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Latest Swiss Gold Export Data Confirms China/Hong Kong Breakdown

Many Swiss gold exports continue to show key proportion of mainland Chinese gold imports are bypassing Hong Kong altogether.

Switzerland is the largest conduit for global gold exports with a number of refineries specialising in importing good delivery gold bars and other gold items, remelting and re-refining them and shipping them out again in the sizes more acceptable for the wholesale trade in gold bullion in the principal markets around the world. Last year, for example, Switzerland imported 1,755 tonnes of gold and re-refined this and re-exported 1,753 tonnes. The 10 countries listed below accounted for 90% of the Swiss gold exports.

Table 1. Top 10 recipients of Swiss gold exports in 2014

Rank

Country

Exports (Tonnes)

% of Total

1.

India

473

   27

2.

Hong Kong

379

   22

3.

Mainland China

221

   13

 

(Hong Kong and Mainland China together)

(600)

   (34)

4.

Singapore

135

     8

5.

Germany

   91

     5

6.

Turkey

   68

     4

7.

United Arab Emirates

   66

     4

8.

Saudi Arabia

   61

     3

9.

Thailand

   45

     3

10.

Italy

   44

     3

 

Global Total

1753

100%

Source: Swiss Import/Export Data and www.sharelynx.com

From the above figures it is clear that China (if one takes the Hong Kong and Mainland China figures together) was the largest importer of gold from Switzerland last year accounting for around 34%, closely followed by India at 27%. Interestingly the figures also show that of the gold exports to Hong Kong and China, only 63% went directly to the former and 37% directly to the Chinese mainland, which goes a long way to proving our frequently expressed point that Hong Kong gold imports can no longer be seen as a proxy for the Chinese total figure – a factor which is frequently ignored by much of the mainstream media.

Of course, Switzerland is not the only source of Hong Kong and Chinese gold imports, but it is probably fair to assume that the Swiss breakdown will be similar to that for other countries, which export gold. There may well also be an ever increasing amount of directly imported gold from Chinese run mines operating overseas, hence our generally stated assumption that nowadays as much as 40% or more of Chinese gold imports are entering the country directly rather than via Hong Kong.

We now have access, courtesy of www.sharelynx.com, to the latest Swiss export data which show that in May this year, Hong Kong (36.4 tonnes) was the largest importer of Swiss gold, followed by India (24.7 tonnes) and Mainland China (18.8 tonnes), thus again showing that 34% of the combined Swiss gold exports to Hong Kong plus Mainland China went directly to the latter, bypassing Hong Kong altogether. These figures also suggest that overall Chinese demand remains relatively strong while Indian demand may be slipping ahead of the monsoon, although total exports to the three nations has fallen off somewhat compared with earlier in the year. These are normal seasonal variations. A chart showing the May Swiss gold export figures to the major importing nations is shown below.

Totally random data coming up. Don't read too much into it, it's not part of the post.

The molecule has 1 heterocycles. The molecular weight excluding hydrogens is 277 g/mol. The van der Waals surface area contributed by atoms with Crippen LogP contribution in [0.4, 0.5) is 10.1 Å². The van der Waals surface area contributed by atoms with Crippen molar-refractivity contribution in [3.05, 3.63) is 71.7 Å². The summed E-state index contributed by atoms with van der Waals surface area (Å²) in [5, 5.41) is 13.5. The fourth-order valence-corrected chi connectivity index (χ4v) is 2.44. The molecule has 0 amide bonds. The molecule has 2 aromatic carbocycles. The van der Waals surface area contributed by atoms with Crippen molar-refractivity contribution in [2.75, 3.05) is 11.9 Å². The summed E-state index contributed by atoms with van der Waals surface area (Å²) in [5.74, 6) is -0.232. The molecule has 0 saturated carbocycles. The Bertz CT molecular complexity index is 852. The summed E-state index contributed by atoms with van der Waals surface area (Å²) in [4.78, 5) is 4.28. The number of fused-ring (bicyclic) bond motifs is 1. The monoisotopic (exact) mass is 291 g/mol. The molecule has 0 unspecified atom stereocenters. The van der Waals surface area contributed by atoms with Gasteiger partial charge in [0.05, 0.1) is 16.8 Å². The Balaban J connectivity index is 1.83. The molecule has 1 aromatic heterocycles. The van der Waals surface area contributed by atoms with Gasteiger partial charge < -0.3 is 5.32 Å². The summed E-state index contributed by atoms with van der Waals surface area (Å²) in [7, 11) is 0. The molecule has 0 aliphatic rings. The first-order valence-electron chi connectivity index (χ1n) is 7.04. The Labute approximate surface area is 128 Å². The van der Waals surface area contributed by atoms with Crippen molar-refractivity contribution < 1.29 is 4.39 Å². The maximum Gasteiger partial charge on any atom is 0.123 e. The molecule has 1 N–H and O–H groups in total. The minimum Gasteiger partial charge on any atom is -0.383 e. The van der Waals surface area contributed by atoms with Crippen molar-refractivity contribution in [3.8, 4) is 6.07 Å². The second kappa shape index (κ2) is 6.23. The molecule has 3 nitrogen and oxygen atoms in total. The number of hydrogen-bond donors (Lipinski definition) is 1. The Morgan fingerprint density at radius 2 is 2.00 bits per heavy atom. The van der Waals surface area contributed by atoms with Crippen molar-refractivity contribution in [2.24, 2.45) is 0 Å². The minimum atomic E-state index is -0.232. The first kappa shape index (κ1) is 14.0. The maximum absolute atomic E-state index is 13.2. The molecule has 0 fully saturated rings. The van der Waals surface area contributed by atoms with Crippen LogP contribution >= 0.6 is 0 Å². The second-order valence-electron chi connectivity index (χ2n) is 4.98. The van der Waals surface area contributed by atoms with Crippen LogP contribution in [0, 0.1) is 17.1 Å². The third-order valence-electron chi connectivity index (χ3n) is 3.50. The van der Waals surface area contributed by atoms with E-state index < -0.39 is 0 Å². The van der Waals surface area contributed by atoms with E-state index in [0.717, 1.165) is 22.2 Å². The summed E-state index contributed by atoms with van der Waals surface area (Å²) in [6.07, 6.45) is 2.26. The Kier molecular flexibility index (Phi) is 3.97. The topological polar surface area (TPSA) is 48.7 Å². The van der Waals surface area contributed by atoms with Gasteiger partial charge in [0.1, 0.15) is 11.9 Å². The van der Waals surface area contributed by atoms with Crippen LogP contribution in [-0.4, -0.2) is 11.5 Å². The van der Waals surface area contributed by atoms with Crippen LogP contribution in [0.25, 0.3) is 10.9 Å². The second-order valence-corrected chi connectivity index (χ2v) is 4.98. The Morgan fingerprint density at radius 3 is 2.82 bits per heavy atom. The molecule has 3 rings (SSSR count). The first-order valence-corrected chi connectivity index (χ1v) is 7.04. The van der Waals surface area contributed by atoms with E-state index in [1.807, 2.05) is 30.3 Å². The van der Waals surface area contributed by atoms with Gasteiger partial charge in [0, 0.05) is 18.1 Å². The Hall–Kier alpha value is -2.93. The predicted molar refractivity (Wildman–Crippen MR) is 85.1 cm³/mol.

The chart demonstrates that total Swiss gold exports for May came to 107.7 tonnes with 74% going to Hong Kong, China and India combined. Other major Asian and Middle Eastern nations accounted for a further 17%, again demonstrating the Eastern thirst for gold.

It should be noted though that there can be quite substantial variations month by month in the country-by-country breakdown of the Swiss gold exports, but always India, China and Hong Kong dominate hugely. In March this year, for example, a strong month for Swiss gold exports to Asia, fully 60% of the combined Hong Kong and China total of 75.94 tonnes went directly into Mainland China, again bypassing Hong Kong. Timings of deliveries are thus probably key here, but again the point is made even more strongly perhaps that analysts should no longer rely on Hong Kong export figures as indicative of total Chinese gold imports and demand.

********

Courtesy of http://lawrieongold.com/

Lawrence (Lawrie) Williams has been involved with both the technical and the financial end of the mining sector for over 40 years, formerly CEO of top mining industry business publisher, Mining Journal Limited, he was Mineweb's General Manager and Editorial Director up until October 2012 and is now Consultant Editor. He has worked as a mining engineer on gold, platinum, uranium and copper mining operations.


In the Aztec language the name for gold is teocuitlatl which means "excrement of the gods."
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